If any furniture is supplied, it must comply with fire safety legislation. Whilst it is not a legal requirement, it is good practice to fit smoke and Co2 detectors.
8. Choosing the agent – pick a professional
The relationship between landlord and letting agent is rather different from the relationship between a home seller and an estate agent – although many of the criteria for choosing one are the same. See our top tip guide – Choosing your estate agent.
The relationship is likely to be long-term, so it pays to choose wisely. An effective and professional letting agent can be an invaluable asset and will be especially helpful to new landlords finding their way in the market.
They will deal with everything from finding the tenant, taking up references, creating the inventory, dealing with deposits, complying with legislation, handling maintenance issues and making sure the property is looked after.
Look at OnTheMarket to see which agents operate in your area and approach them for advice about letting out a property and what services they provide.
9. Service levels – decide what you need
Letting agents generally offer three levels of service. Tenant-find only means that the landlord will be undertaking the day-to-day management of the letting. Tenant find + rent collection means the agent will find the tenant and collect the rent but all other matters will be dealt with by the landlord.
Full Management means the agent takes care of everything to do with the letting from start to finish and will only involve the landlord if something out of the ordinary needs their decision.
Unless you are an experienced landlord who is used to managing rental property – and won’t necessarily mind a tenant phoning in the middle of the night to report a leaking tap – we recommend that you use a full management service from a reputable letting agent.
It costs a little more than the other service levels but will relieve you of having to deal with the time-consuming details of the letting.
10. The Assured Shorthold Tenancy – getting it right
This is the most common form of tenancy agreement for properties with an annual rent of less than £25,000. It specifies all the details of landlord and tenant obligations, the rent to be paid and the period of the rental.
There are strict legal rules governing assured shortholds and your letting agent will advise you on any matters that affect you as the landlord.
Most importantly, a professional letting agent will draw up the Assured Shorthold tenancy agreement and ensure it complies with the law – something that is particularly vital when the tenancy comes to an end and possession of the property is to smoothly revert to the owner.
11. Tenant deposits – must be registered
The tenant will pay a security deposit that is held for the duration of the tenancy and must be registered with one of the government approved Tenancy Deposit Schemes. At the end of the tenancy the deposit will be used to pay for any dilapidations caused by the tenant outside of “fair wear and tear”.
Tenancy Deposit Scheme (TDS) has launched a Code of Recommended Practice. This Code of Practice sets out the recommended requirements which letting agents and landlords should meet as members of the Tenancy Deposit Scheme.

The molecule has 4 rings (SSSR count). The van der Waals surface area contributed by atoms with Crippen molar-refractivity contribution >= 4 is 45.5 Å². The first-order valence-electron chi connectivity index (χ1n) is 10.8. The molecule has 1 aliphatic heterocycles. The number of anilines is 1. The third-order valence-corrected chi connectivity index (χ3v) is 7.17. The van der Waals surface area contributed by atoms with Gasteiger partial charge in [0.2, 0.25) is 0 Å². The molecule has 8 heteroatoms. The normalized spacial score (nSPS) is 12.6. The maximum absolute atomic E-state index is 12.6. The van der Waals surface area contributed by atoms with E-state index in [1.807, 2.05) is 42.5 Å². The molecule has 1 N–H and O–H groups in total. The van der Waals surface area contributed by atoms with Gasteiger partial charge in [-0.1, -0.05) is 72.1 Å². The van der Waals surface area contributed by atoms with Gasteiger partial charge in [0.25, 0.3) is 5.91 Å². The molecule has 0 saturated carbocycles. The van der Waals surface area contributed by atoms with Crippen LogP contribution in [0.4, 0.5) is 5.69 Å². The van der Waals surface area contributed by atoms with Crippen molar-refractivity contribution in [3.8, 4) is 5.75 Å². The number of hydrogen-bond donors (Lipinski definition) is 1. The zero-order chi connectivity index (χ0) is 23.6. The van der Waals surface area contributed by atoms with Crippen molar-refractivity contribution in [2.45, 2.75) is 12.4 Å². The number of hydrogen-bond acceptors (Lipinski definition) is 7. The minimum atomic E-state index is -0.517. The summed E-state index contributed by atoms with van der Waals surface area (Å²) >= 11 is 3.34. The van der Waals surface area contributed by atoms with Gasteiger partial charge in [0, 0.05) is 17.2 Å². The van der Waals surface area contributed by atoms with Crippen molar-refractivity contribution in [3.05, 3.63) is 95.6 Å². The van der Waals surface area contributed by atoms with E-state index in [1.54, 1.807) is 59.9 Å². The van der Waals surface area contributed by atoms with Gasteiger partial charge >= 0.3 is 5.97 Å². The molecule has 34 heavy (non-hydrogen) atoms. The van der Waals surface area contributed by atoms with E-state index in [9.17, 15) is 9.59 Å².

12. Avoid arguments – use an inventory
A comprehensive inventory of the property should be made by the agent before the tenancy commences. It will provide a record of the condition of the property and items in it and can be used at the end of the tenancy to determine whether dilapidations are payable.
It is very important that the tenant confirms agreement with the inventory.
13. Get covered – check your insurance
Standard buildings and contents insurances do not usually cover rental property. Check to see if you will need to arrange specific policies.
14. Buy-to-let mortgages – take professional advice
Buy-to-let mortgages are available. The lender will take into account the likely rental income when deciding how much they may allow you to borrow.
Take the professional advice of a Financial Adviser to find the mortgage that works best for your circumstances. See our top tip guide to financing a property purchase.
Note that if you are already the owner-occupier of the property and it is subject to a normal mortgage, the lender will need to know that you are intending to let it out and this may affect the level of your repayments.
15. Tax – declare your income
You must tell HMRC when you start letting a property and report the rental income on your self-assessment tax return. Some costs, including interest on buy-to-let mortgages, and expenses are allowable against rental income. Visit www.gov.uk /renting-out-a-property for more information.
N.B. Scotland has specific rules governing rental property. For example, landlords must register with the local council. Properties must be kept in good condition, to what is known as the “Repairing Standard”, and a tenant can apply to a Private Rented Housing Panel (PRHP) if a landlord fails to carry out essential repairs. The PRHP will also deal with rent disputes.
Content provided by OnTheMarket.com is for information purposes only. Independent and professional advice should be taken before buying, selling, letting or renting property, or buying financial products.